There were statistically significant positive relationship between stress due to the siege and closure and traumatic events, psychological symptoms, depression, somatization, and anxiety. However, there was statistically significant negative relationship between total score of stress due to the siege and closure and the total resilience factor and subscales, and quality of life. Total traumatic events were positively correlated with psychological symptoms, depression, somatization, and anxiety [23]. In study investigated the effect of traumatic events due to eight days of military escalation on children PTSD, anxiety, resilience, relationship of between children mental health problems and resilience. The study sample consisted of 502 randomly selected children from 16 districts of the Gaza Strip. Age ranged from 9 to 16 years. Results showed that children reported commonly traumatic events such as hearing the loud voice of Drones (98.8%), hearing shelling of the area by artillery (98.6%), hearing the sonic sounds of the jetfighters (98.4%), and watching mutilated bodies of Palestinians in TV (98.2%). Mean traumatic events reported by children was 7 events. Boys reported severe traumatic events than girls; traumatic events were reported in children living in a city than in village and camp. This study showed that 35.9% of children showed full criteria of PTSD. Post traumatic stress disorder and reexperiencing symptoms were more in girls. Also, children coming from families with family income less than $300 and living in city the children anxiety symptoms, 30.9% of children had anxiety disorder. No differences in anxiety disorder between boys and girls. Anxiety was more in children living in camps and family monthly income less than $300.

Al Sheikh [24] in study aimed to find the relationship between trauma due to war and post traumatic stress disorder, social, and family support among adolescent in the Gaza Strip. The sample consisted of 400 students (200 boys and 200 girls). The study showed that mean traumatic experiences reported was 12.19. Boys had been exposed more than girls. The study showed that 25% of adolescents reported partial PTSD and 9.3% had full criteria of PTSD. Boys reported more PTSD than girls. Mean of social support was 83. Adolescents aged 13 years had less total social support than the older group. Mean of family support was 97.33, acquiring social support was 28.62, reframing was 26.18, seeking spiritual support was 14.26, mobilizing family to acquire and accept help was 12.48, positive appraisal was 12.75. There was positive correlation between total traumatic events and PTSD, intrusion, and avoidance. While total traumatic events were correlated negatively with family coping and social support. There was positive correlation between PTSD and social support, and family support [25].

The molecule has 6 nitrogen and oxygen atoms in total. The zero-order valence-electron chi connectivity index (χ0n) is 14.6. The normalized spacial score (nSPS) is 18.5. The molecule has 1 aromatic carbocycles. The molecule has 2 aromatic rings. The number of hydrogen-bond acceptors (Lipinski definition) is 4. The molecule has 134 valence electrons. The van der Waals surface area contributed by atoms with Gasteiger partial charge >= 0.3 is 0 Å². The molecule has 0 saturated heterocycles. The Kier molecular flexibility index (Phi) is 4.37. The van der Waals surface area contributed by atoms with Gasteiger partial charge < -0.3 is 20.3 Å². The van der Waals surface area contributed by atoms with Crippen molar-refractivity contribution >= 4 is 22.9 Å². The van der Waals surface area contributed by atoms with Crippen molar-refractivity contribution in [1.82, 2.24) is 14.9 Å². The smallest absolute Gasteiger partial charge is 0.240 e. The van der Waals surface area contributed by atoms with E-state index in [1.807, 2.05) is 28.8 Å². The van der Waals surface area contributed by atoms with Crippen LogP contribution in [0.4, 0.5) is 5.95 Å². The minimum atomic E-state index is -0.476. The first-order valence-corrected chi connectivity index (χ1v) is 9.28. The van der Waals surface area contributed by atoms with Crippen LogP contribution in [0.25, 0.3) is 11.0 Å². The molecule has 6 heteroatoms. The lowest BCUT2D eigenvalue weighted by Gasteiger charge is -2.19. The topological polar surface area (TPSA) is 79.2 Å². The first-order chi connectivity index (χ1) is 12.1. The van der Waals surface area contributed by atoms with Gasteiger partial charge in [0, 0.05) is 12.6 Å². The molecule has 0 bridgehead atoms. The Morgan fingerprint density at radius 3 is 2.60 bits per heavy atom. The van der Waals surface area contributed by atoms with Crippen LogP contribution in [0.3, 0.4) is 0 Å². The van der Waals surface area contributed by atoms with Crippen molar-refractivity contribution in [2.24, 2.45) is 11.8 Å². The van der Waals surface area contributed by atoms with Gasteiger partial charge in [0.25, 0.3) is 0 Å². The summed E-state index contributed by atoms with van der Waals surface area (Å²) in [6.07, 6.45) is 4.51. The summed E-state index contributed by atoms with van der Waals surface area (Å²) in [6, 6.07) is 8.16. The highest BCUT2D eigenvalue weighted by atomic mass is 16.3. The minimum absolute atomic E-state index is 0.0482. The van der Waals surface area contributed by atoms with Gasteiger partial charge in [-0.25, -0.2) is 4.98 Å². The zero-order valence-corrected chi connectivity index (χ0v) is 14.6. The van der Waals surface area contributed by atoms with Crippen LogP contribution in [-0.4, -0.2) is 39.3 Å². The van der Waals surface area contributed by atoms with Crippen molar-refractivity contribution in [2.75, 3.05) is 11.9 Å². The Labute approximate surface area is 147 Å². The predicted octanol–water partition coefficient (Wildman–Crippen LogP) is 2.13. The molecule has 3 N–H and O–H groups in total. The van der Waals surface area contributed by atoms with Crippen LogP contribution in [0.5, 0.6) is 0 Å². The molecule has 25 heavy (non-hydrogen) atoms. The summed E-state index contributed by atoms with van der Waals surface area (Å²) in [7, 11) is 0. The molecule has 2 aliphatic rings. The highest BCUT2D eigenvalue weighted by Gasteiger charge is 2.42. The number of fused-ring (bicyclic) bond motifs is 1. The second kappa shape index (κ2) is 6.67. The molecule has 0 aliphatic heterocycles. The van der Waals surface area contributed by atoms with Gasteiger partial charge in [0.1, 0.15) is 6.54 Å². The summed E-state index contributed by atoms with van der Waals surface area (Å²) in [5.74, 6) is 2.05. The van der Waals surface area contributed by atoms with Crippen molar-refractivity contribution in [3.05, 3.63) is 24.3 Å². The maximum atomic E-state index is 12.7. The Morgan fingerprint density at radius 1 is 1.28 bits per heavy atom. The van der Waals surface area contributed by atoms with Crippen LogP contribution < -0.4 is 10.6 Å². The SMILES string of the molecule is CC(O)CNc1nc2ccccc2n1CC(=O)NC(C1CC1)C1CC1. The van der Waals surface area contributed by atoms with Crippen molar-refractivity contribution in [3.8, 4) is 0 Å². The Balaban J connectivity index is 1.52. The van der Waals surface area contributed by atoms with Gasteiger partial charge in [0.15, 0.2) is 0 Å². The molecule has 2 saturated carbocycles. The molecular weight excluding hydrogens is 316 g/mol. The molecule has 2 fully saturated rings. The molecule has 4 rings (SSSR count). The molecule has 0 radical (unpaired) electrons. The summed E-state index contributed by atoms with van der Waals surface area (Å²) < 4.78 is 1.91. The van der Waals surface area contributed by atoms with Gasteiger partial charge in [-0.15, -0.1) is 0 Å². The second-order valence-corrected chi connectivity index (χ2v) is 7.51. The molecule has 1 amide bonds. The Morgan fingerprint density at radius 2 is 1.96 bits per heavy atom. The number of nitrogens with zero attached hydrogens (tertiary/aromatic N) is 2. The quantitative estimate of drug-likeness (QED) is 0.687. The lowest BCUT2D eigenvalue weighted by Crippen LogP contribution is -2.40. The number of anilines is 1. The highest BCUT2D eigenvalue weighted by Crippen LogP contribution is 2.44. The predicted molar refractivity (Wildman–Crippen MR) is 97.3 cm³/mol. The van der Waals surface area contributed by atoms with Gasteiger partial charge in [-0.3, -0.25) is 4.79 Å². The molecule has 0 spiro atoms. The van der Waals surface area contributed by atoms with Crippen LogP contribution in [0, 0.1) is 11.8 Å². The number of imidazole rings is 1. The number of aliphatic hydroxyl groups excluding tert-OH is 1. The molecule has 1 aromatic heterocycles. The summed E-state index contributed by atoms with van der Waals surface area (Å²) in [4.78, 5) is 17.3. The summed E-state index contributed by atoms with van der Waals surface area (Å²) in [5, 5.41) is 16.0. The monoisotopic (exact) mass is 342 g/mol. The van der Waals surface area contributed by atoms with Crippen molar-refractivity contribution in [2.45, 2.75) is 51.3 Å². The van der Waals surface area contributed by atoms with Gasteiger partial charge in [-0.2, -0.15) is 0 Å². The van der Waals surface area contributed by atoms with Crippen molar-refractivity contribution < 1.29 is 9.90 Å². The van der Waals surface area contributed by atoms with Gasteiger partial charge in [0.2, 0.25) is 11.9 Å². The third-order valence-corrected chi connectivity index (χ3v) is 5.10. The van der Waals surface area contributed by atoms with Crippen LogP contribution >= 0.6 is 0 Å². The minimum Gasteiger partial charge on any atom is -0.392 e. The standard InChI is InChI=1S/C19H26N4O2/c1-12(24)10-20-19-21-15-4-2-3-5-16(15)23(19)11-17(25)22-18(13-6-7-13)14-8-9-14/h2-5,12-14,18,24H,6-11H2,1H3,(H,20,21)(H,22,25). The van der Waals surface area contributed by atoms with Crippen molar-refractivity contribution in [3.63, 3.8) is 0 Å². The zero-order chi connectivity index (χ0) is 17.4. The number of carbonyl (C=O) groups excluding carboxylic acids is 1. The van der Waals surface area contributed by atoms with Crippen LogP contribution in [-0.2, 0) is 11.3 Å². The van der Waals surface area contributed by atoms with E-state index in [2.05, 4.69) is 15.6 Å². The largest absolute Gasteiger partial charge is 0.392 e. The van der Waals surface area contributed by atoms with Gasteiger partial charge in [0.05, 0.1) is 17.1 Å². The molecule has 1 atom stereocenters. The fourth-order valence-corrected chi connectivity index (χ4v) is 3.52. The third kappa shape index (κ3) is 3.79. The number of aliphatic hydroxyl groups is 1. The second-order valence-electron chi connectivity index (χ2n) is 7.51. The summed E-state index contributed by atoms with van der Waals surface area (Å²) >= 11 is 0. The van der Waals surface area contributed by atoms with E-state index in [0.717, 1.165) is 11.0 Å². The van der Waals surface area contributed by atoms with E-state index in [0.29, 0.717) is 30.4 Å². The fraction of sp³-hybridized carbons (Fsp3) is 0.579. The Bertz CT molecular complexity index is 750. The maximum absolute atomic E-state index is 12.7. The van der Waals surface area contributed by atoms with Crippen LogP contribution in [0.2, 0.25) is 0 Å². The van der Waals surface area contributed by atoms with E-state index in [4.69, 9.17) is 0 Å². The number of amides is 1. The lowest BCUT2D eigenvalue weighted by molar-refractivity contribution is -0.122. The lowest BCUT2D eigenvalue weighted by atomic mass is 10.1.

In a study aimed is to determine the relationship between traumatic experience, posttraumatic stress disorder, resilience, and posttraumatic growth among adolescents in Gaza Strip. The sample consisted of 400 secondary school students (200 males and 200 females) from the seven directorates of the Gaza Strip Their age ranged between 15-18 years with mean age 16.67 years. The results showed that the most common traumatic events were hearing the voices of the bombing on different areas (92.3%), listening to the sound of drones constantly (86.3%), and hearing the death of a friend or neighbour during the war (79.5%), and 13% of adolescents had mild trauma, 39.8% had moderate trauma, and 47.3% had severe trauma. Also, the results showed that 24% adolescents had partial PTSD, and 10.5% had full criteria of PTSD. The results also showed that adolescents had above moderate level of resilience with mean score 80.48, and there were no significant differences in resilience levels related to gender, age, family size, family income, fathers’ job and level of education, but adolescents from Khan Younis and Rafah had higher resilience compared to their counterparts from other places.

The results showed that the mean of total post traumatic growth was 46.05, appreciation of life 6.54 , spiritual change 5.25 , personal strength 8.04 , relating to others 15.30 , new possibilities 10.86 , and there was higher level of posttraumatic growth in adolescents aged 15-16 years old had. The results showed that there was statistically significant positive relationship between total traumatic events due to war and PTSD and negative correlation with PTG and resilience. PTSD was negatively correlated with resilience. Finally, PTG was positively correlated with resilience.

Al Galini [26], in the study aimed to investigate the relationship between war trauma and anxiety and post-traumatic stress disorder among preschool children in Gaza Strip. The sample consisted of 399 preschool children mothers of preschool children who were enrolled in kindergartens in the five areas of Gaza Strip. The most commonly reported traumatic experiences by mothers on behalf of their children were: hearing shelling of the area by artillery (95.5%), hearing the loud voice of drones (89.2%), and watching mutilated bodies in TV (81.2%). Mean traumatic experiences by preschool children were 8.3. The prevalence of PTSD was 6%. PTSD scores were higher among children age 5 and more years. Preschool anxiety scales showed that the mean for total anxiety scale was 49.84, generalized anxiety was 10.7, social anxiety was 8.4; specific phobia was 21.11, and separation anxiety was 9.65. The results showed that there were significant association between trauma and total PTSD and anxiety, as well a significant association between PTSD and anxiety.